Tuesday, January 09, 2007

Through Rose-colored glasses

On some evenings, Charlie Rose’s late-night interviews on PBS are as good as television* gets—not counting the indispensable Daily Show and Colbert Report, of course. Rose’s regular in-depth interviews with John F. Burns of the New York Times, for example, offer some of the best mainstream TV reporting on Iraq. (Although, on occasion, Burns seems to overcompensate for his relentlessly grim evaluations of the conflict.)

On the other hand, the program sometimes fails to meet minimal standards for balance and intellectual honesty. Monday’s (January 8th) opening interview with Jack Keane, retired Army Vice Chief of Staff, and Michael Gordon of the New York Times is an unfortunate example.

As one would hope, Keane showed a detailed grasp of the military situation in Iraq and, especially, Baghdad. He was highly critical of the gross incompetence of the administration to date, placing him in a growing (and very safe) chorus of conservative critics. But his assessment of prospects for the coming escalation, and the hope for “victory,” was downright pollyannish (or maybe that’s “pollyannaish”).

How can the new strategy be distinguished from the old? Keane argued that the influx of 20,000+ U.S. troops would, at last, permit units to evict the militias from neighborhoods and hold them, providing long-term security to residents. This strategy, combined with increased financial assistance to combat massive unemployment, could bring about the proverbial “turnaround” in Baghdad within the next year or so. After that, Keane suggested, the U.S. and its Iraqi allies will turn their attention to applying the same fix to Anbar province and other rebellious areas.

Gordon was less sanguine about the prospects for this allegedly “new” strategy. He challenged the very dubious assumption that the Iraqi army and police will suddenly develop both the will and the capability—heretofore totally lacking—to join the Americans in implementing the “surge” strategy. Still, he conceded, without offering any evidence, that the planned escalation offers the last, best chance (sound familiar?) for the U.S. to exit Iraq with some semblance of honor, if not victory.

Shades of Vietnam in 1967—a comparison I can’t resist. For years we’ve supposedly been at some sort of tipping point in Iraq, with the final result to be determined in the next three to six months. The recent collapse of the offensive in Baghdad, thanks in part to the Iraqi failure to deliver most of the promised combat brigades, was barely mentioned.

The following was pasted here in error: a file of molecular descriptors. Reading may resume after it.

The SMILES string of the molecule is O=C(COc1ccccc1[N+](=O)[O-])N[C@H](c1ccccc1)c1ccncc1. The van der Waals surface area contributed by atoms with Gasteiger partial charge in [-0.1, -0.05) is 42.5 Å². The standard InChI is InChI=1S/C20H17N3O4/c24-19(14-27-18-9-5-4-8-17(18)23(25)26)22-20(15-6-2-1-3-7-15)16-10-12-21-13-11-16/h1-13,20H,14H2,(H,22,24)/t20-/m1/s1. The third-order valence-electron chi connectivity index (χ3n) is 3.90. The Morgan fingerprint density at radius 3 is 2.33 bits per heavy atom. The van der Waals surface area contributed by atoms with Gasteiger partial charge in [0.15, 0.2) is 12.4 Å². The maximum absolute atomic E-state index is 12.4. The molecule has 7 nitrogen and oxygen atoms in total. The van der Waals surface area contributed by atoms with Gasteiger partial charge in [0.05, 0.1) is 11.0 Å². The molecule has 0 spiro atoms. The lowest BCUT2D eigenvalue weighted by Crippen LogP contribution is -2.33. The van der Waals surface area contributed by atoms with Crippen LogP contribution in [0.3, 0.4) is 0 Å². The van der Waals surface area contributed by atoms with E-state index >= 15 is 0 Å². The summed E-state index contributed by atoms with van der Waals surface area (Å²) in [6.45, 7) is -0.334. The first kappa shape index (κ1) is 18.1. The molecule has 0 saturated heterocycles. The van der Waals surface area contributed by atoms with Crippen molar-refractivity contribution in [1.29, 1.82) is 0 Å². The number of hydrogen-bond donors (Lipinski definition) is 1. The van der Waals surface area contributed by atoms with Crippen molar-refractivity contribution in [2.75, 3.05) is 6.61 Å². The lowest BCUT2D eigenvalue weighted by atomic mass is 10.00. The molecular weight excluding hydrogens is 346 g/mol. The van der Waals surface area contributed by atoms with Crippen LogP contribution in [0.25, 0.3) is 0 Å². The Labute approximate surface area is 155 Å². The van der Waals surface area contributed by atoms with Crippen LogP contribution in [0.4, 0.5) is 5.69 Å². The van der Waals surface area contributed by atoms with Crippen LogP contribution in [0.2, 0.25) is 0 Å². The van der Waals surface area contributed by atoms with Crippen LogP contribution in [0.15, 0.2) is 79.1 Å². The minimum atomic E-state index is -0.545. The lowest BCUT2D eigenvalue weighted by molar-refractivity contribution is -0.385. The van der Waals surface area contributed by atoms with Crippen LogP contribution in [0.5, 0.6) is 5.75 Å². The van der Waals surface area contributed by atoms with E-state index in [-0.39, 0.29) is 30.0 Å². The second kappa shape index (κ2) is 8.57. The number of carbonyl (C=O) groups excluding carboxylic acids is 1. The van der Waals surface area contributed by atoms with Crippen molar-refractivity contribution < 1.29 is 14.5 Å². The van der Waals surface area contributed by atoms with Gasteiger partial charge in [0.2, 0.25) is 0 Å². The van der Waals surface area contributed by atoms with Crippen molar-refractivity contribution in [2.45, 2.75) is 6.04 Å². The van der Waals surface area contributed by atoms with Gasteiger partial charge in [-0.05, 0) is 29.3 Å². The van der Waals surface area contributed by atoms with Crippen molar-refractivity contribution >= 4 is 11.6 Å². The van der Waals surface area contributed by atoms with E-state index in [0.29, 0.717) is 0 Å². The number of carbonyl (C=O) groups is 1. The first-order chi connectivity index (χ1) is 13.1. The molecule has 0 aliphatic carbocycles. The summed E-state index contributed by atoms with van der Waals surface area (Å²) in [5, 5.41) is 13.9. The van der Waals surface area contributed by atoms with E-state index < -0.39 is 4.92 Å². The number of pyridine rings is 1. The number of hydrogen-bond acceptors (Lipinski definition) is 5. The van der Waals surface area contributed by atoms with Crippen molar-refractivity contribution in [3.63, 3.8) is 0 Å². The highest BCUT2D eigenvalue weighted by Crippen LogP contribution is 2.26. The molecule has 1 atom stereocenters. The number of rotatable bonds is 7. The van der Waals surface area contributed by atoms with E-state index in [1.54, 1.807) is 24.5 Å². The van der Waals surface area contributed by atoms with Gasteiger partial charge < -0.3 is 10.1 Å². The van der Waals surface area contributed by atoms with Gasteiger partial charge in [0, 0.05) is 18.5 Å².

Rose failed to follow up with some obvious questions. For one thing, neither he nor his guests mentioned that the “surge” model is nothing more than the “clear and hold” strategy that has already been tried, with notable lack of success. No one pressed the point that “clear and hold” will require a much greater infusion of U.S. troops than is planned. There was brief mention of Kosovo and the need to maintain a certain ratio of troops per 1,000 population to ensure security. By one formula, as Rose suggested, the U.S. would need to commit 500,000 troops to Iraq in order to achieve an acceptable ratio for any "pacification" program. Keane lamely suggested that the Iraqis themselves would make up the difference, an utterly preposterous notion that is absolutely without empirical support.

No one mentioned that security in Iraq, such as it is, has long been the de facto responsibility of militias like the Mahdi Army in Sadr City. The Iraqi army, and especially the police, are so infiltrated, compromised and corrupt that they can’t possibly respond to anything but sectarian needs.

Rose had the good sense to ask whether escalation will produce more U.S. casualties. Keane answered "yes," but then hesitated. He suggested that, just maybe, the insurgents won't dare to mount attacks in neighborhoods that have been secured by U.S. forces. But if American troops, in ever larger numbers, are left to occupy and patrol urban neighborhoods, how could there not be an increase in casualties? As much as I'd like to be wrong on this point, Keane's thinking seems to border on delusional.

Every month brings a new (and allegedly superior) approach to an intractable situation. Lately we’ve seen “clear and hold,” the plan to secure Baghdad, the Iraq Study Group’s proposals (now consigned to the remainder bin at Powell's) and now the “surge.” Each new plan, thanks to the credulity of the media and the Congress, allows Bush to run down the clock so that his successor will have to take the blame for ultimate failure. (Gerald Ford being a case in point.)

All in all, Monday’s Charlie Rose was another weary exercise founded on the questionable idea that decisions in Washington remain germaine to the final outcome in Iraq. Sadly, the “reality community” was not well represented in last night’s interviews.


*Which is not nearly as flattering as may first appear.

GRAPHIC: GI's on patrol in Baghdad.

[Note: I'm actually contemplating a post that's unrelated to the Iraq war, or any other war, or even U.S. politics, but I'll probably get over it. Stay tuned anyway.]

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